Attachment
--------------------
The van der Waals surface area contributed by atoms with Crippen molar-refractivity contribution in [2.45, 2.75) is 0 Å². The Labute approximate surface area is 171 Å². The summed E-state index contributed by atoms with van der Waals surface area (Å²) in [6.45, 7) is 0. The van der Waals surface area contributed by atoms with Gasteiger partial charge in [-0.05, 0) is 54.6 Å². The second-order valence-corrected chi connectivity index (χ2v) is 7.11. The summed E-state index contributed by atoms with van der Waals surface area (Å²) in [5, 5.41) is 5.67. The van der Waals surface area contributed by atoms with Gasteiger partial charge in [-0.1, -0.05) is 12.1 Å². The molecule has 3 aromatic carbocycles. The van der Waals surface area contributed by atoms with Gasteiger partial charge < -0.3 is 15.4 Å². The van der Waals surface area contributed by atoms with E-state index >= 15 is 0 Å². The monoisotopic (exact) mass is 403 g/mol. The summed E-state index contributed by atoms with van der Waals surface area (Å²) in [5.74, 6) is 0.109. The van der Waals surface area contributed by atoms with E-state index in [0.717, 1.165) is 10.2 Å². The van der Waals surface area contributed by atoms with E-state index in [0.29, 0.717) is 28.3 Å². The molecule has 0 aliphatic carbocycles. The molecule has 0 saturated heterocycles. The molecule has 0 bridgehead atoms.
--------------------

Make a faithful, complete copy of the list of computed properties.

The van der Waals surface area contributed by atoms with Crippen molar-refractivity contribution in [2.45, 2.75) is 0 Å². The Labute approximate surface area is 171 Å². The summed E-state index contributed by atoms with van der Waals surface area (Å²) in [6.45, 7) is 0. The van der Waals surface area contributed by atoms with Gasteiger partial charge in [-0.05, 0) is 54.6 Å². The second-order valence-corrected chi connectivity index (χ2v) is 7.11. The summed E-state index contributed by atoms with van der Waals surface area (Å²) in [5, 5.41) is 5.67. The van der Waals surface area contributed by atoms with Gasteiger partial charge in [-0.1, -0.05) is 12.1 Å². The molecule has 3 aromatic carbocycles. The van der Waals surface area contributed by atoms with Gasteiger partial charge < -0.3 is 15.4 Å². The van der Waals surface area contributed by atoms with E-state index >= 15 is 0 Å². The monoisotopic (exact) mass is 403 g/mol. The summed E-state index contributed by atoms with van der Waals surface area (Å²) in [5.74, 6) is 0.109. The van der Waals surface area contributed by atoms with E-state index in [0.717, 1.165) is 10.2 Å². The van der Waals surface area contributed by atoms with E-state index in [0.29, 0.717) is 28.3 Å². The molecule has 0 aliphatic carbocycles. The molecule has 0 saturated heterocycles. The molecule has 0 bridgehead atoms.